Traumatic brain injury (TBI), commonly caused by motor vehicle injury and falls in the young and elderly, afflicts nearly 1.7 million people in the United States each year. n addition to being a leading cause of death in children and young adults, TBI is also a major cause of permanent disability in the United States. There are currently no curative treatments for TBI, and the main course of action is to minimize secondary damage that results from changes in blood pressure, brain swelling, or intracranial pressure that is triggered by the initia injury. The overall goal of this project is to first develop a well-tolerated means of transferring genes to neural progenitor cells in the brain and then to use this technology to direct cortical neurogenesis after injury. We propose to use focused ultrasound to enhance non-viral gene transfer to neural progenitor cells in the brain mediated by a targeted polymer delivery vector, thus enabling the delivery of genes encoding fibroblast growth factor-2 and neurogenin2, proteins shown to enhance neurogenesis and direct neuron differentiation, respectively. We will evaluate in an animal model of TBI whether induced migration and increased neuronal integration can lead to functional improvement through a combination of histology, cognitive evaluations, and motor assessments. .

Public Health Relevance

Despite the enormous physical, emotional and financial toll resulting from the over 1.7 million cases of traumatic brain injury that occur in the United States per year, there is currently no cure available for either the primary or secondary damage that result from these insults. The main goal of this application is to develop a clinically-translatable approach to enhance neurogenesis in the brain. We expect that the technology developed from the proposed work will present a significant advance toward repair of lost neurons in the brain.

Agency
National Institute of Health (NIH)
Institute
National Institute of Neurological Disorders and Stroke (NINDS)
Type
Research Project (R01)
Project #
2R01NS064404-05
Application #
8722168
Study Section
Biomaterials and Biointerfaces Study Section (BMBI)
Program Officer
Owens, David F
Project Start
2009-02-15
Project End
2019-03-31
Budget Start
2014-04-01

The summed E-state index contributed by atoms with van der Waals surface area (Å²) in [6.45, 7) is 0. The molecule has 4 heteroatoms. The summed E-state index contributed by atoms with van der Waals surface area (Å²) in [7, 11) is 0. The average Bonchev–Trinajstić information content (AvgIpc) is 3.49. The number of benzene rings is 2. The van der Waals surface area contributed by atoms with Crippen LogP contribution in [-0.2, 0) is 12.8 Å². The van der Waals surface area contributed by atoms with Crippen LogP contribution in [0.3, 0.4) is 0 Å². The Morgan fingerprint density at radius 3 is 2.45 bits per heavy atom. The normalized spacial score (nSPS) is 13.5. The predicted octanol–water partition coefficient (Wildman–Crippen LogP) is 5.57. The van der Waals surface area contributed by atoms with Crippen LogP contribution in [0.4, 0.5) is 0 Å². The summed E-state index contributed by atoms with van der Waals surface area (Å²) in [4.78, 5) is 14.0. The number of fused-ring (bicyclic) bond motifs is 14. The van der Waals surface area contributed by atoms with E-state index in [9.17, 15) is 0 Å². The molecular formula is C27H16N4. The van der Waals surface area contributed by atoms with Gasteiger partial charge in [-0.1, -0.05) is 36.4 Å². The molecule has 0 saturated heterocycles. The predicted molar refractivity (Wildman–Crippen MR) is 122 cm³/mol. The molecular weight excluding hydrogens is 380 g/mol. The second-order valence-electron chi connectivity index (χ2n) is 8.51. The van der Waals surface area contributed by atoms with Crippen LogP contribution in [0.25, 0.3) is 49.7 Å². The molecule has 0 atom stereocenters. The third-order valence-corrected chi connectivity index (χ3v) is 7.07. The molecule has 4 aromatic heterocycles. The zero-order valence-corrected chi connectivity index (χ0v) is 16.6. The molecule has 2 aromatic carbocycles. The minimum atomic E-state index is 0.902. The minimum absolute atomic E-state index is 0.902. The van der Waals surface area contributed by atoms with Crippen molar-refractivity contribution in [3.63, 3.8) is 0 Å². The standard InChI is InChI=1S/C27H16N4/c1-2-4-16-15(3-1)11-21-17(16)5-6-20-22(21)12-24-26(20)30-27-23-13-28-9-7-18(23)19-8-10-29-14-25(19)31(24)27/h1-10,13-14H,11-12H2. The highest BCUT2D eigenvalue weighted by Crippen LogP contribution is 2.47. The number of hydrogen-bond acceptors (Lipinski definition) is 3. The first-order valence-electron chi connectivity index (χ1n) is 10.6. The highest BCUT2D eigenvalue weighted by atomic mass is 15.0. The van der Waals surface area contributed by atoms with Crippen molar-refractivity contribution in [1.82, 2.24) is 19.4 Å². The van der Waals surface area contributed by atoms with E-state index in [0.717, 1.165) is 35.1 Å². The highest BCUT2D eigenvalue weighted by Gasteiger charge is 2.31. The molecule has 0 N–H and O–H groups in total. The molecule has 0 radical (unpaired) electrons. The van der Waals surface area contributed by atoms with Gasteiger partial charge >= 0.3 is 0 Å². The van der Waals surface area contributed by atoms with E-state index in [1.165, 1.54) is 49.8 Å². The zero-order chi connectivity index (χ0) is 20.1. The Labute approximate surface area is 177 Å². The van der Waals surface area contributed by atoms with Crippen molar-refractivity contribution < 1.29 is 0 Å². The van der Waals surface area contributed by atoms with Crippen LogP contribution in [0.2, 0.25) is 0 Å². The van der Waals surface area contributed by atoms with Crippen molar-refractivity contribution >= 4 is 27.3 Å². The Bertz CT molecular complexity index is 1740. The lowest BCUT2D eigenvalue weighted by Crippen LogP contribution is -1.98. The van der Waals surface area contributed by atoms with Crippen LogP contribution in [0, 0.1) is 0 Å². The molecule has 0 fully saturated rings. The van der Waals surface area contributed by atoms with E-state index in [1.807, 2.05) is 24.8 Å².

Budget End
2015-03-31
Support Year
5
Fiscal Year
2014
Total Cost
$404,936
Indirect Cost
$157,464
Name
University of Washington
Department
Biomedical Engineering
Type
Schools of Engineering
DUNS #
605799469
City
Seattle
State
WA
Country
United States
Zip Code
98195
Sellers, Drew L; Bergen, Jamie M; Johnson, Russell N et al. (2016) Targeted axonal import (TAxI) peptide delivers functional proteins into spinal cord motor neurons after peripheral administration. Proc Natl Acad Sci U S A 113:2514-9
Cheng, Yilong; Wei, Hua; Tan, James-Kevin Y et al. (2016) Nano-Sized Sunflower Polycations As Effective Gene Transfer Vehicles. Small 12:2750-8
Tan, James-Kevin Y; Sellers, Drew L; Pham, Binhan et al. (2016) Non-Viral Nucleic Acid Delivery Strategies to the Central Nervous System. Front Mol Neurosci 9:108
Tan, James-Kevin Y; Pham, Binhan; Zong, Yujin et al. (2016) Microbubbles and ultrasound increase intraventricular polyplex gene transfer to the brain. J Control Release 231:86-93
Cheng, Yilong; Yumul, Roma C; Pun, Suzie H (2016) Virus-Inspired Polymer for Efficient In Vitro and In Vivo Gene Delivery. Angew Chem Int Ed Engl 55:12013-7
Choi, Jennifer L; Tan, James-Kevin Y; Sellers, Drew L et al. (2015) Guanidinylated block copolymers for gene transfer: A comparison with amine-based materials for in vitro and in vivo gene transfer efficiency. Biomaterials 54:87-96
Wang, Christine E; Stayton, Patrick S; Pun, Suzie H et al. (2015) Polymer nanostructures synthesized by controlled living polymerization for tumor-targeted drug delivery. J Control Release 219:345-54
Tan, James-Kevin Y; Choi, Jennifer L; Wei, Hua et al. (2015) Reducible, Dibromomaleimide-linked Polymers for Gene Delivery. Biomater Sci 3:112-120
Chu, D S; Sellers, D L; Bocek, M J et al. (2015) MMP9-sensitive polymers mediate environmentally-responsive bivalirudin release and thrombin inhibition. Biomater Sci 3:41-5
Tan, James-Kevin Y; Choi, Jennifer L; Wei, Hua et al. (2015) Reducible, dibromomaleimide-linked polymers for gene delivery. Biomater Sci 3:112-20

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